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Basic Airway Maintenance

Even though the new guidelines for the American Heart Association are not focusing on compressions, that doesn’t mean that airway and breathing should be ignored.  In fact, if two rescuers are present, then it makes sense that one works on maintaining an airway while compressions are delivered hard and fast.  When more experienced providers are present, then the management of the airway becomes even more important.  This usually means that the patient has been down a long time, and the tissues are in need of fresh oxygen.

Intubation is a great technique, but it isn’t always possible.  For this reason, it is important to learn how to secure airways and deliver breaths without the use of an intubation tube.  It is generally more difficult to manage a basic airway, although intubation has its own problems with initiation.  All BLS certified medical professionals should know the basics of how to establish and maintain an airway – provided that another professional is already working on compressions.  In one rescuer CPR, only compressions are recommended, but when you have the extra hands, getting that airway, even a basic one, is an important component in rescuing the patient from the arrest.

Head Positioning

The most basic form of airway management is the head tilt-chin lift.  This essentially puts the patient’s head into a sniffing position.  It is achieved by pushing back on the forehead and pulling up on the chin.  In this position, the airway is easier to maintain because the tongue and other soft tissue are pulled out of the central airway.  However, this is not a complete removal of the tissue, and intubation is the preferred method for maintaining an airway.

In cases where neck injuries are suspected or the chin lift isn’t feasible, the jaw thrust is a positioning system that performs the same function.  Bracing your palms against the cheekbones, you grasp behind the jaw and lift up.  Once again, this clears the tongue from the airway and allows rescue breaths to enter the lungs.  While administering breaths, either of these techniques needs to be employed to keep the airway open.  The jaw thrust is often used in conjunction with bag-valve-mask techniques.  However, it is difficult to apply the pressure to the jaw and work the bag.  In these cases, it is important to maintain good form and get the patient to more definitive care as soon as possible.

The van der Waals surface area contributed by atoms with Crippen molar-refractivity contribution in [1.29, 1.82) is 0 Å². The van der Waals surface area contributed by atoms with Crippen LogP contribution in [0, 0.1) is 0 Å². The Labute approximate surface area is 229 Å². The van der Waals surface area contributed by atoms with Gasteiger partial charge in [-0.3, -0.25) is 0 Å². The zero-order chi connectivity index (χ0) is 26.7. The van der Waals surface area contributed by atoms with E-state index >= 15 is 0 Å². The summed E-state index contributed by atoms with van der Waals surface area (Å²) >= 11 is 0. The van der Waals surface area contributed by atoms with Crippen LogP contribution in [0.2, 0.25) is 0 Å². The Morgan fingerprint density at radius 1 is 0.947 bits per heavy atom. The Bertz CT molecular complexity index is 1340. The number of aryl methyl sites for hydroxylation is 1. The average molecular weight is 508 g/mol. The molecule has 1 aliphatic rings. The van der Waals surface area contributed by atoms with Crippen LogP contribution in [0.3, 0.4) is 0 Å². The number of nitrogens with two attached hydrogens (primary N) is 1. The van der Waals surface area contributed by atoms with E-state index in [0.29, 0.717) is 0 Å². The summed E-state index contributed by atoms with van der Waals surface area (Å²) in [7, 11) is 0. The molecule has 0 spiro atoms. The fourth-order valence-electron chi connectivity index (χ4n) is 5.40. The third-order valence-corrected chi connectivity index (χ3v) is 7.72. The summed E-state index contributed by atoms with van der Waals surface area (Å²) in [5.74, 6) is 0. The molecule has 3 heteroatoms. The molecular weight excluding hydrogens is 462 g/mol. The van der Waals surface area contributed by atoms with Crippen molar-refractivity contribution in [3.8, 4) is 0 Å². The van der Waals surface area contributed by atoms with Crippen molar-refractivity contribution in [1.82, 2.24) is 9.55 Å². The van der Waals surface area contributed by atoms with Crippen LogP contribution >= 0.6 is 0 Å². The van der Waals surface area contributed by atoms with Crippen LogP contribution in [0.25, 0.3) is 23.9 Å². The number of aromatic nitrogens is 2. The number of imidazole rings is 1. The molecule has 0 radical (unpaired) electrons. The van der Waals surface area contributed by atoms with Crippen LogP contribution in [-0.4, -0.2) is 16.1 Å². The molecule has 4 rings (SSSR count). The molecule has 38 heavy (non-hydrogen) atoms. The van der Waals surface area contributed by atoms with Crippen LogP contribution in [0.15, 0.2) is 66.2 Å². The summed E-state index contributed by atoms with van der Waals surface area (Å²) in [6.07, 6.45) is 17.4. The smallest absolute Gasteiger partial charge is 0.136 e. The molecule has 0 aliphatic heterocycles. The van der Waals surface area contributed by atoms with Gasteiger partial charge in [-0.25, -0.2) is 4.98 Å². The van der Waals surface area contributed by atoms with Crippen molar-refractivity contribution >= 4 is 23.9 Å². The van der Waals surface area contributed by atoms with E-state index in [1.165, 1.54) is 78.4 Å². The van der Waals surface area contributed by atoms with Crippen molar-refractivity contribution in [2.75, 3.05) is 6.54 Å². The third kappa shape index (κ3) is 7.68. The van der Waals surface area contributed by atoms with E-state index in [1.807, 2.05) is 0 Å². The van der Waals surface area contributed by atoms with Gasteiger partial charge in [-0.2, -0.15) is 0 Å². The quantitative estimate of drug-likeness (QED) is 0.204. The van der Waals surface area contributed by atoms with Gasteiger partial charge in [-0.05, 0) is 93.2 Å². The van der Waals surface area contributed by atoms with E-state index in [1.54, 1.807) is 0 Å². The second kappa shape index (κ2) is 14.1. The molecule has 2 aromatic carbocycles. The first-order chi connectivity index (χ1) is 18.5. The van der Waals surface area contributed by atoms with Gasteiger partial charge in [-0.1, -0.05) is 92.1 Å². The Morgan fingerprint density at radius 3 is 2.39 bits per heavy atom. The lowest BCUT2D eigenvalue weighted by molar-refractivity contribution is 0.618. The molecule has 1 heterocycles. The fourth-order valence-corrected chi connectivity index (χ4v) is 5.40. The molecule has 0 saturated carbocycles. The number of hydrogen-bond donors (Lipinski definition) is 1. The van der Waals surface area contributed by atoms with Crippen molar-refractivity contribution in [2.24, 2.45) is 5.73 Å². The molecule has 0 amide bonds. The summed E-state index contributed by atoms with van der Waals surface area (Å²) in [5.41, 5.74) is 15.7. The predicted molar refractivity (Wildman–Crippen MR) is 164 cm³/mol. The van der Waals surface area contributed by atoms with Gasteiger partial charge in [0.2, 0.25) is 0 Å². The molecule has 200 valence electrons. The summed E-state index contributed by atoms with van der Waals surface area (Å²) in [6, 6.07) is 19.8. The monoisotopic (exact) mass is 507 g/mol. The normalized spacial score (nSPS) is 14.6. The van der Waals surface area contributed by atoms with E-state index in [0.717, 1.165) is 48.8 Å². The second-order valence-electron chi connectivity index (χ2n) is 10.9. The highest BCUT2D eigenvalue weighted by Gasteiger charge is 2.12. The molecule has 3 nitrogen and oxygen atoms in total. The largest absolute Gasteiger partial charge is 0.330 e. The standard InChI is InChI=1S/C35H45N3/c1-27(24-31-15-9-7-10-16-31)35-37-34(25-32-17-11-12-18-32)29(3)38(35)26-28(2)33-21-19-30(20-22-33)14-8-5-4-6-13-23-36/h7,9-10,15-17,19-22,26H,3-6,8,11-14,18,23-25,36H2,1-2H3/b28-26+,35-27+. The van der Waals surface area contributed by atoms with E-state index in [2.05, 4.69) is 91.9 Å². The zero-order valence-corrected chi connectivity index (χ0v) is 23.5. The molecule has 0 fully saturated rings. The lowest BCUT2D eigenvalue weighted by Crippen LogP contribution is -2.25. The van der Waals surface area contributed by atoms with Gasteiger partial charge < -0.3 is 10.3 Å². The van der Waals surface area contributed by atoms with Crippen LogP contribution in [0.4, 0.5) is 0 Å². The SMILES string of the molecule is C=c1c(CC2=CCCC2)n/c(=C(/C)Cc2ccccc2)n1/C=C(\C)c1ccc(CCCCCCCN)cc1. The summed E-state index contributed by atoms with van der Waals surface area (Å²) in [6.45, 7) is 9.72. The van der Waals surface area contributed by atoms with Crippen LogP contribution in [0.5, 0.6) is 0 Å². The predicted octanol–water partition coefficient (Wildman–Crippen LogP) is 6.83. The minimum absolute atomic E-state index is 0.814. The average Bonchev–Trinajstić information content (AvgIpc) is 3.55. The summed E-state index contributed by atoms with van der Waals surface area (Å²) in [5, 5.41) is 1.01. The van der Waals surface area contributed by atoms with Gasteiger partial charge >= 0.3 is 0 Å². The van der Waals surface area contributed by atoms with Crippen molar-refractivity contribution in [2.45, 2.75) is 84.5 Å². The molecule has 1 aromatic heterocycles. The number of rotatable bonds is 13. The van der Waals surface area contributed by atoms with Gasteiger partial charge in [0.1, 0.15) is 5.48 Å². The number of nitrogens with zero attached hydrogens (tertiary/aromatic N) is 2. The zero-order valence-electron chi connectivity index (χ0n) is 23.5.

Airways

Most paramedics and crash carts have plastic airways that can be inserted into the mouth or nose to keep the airway patent.  The most common type is the mouth airway that is shaped rather like a question mark.  The hooked end goes into the patient’s airway and mechanically keeps the tongue out of the way.  There are two ways to insert this sort of airway.  One is to simply slide the hook along the patient’s tongue and into the back of the throat.  However, the most accepted way is to insert the hook portion toward the patient’s nose, then twist when it is entirely within the mouth.

Nasal airways are not used as often because they don’t have the same ability to clear the tongue out of the airway.  It travels down the nasopharynx, though, beyond the tongue, and this makes nasal airways useful when the mouth or neck is injured.  These are simply rubber tubes that are inserted into a nostril.  Often, you will need to thoroughly lubricate the airway to get it to drop into position.  In many cases, it takes less time to get a patient intubated than to get a nasal airway.  If you have no other choice, though, this can help to get the rescue breaths into the lungs.

Bag-Valve-Mask

The bag-valve-mask is an important skill to learn, and it helps to practice on a mannequin to get the feel for this often unwieldy piece of equipment.  It is comprised of a stiff rubber bag that acts to force air into the lungs, a valve that regulates pressure, and a mask that keeps a seal over the patient’s mouth.  When intubated, the mask is removed and the valve is attached directly to the tube, but most emergent situations require the use of the mask.  You should keep several thoughts in mind when giving breaths with this device.

First, you need to keep the mask sealed on the patient’s face.  You can do this by circling the valve with your finger and thumb, then using the rest of your fingers to grasp the jaw.  Usually, this is done with the off hand, and by pulling up, you can maintain a jaw thrust.  Second, you don’t want to overinflate the lungs.  When you depress the bag, you should not give more air than it takes to simply raise the chest.  You should also give breaths every eight to ten seconds while compressions are ongoing.  Using this device is sometimes difficult, but it is vital to giving breaths to patients who lose consciousness in the field.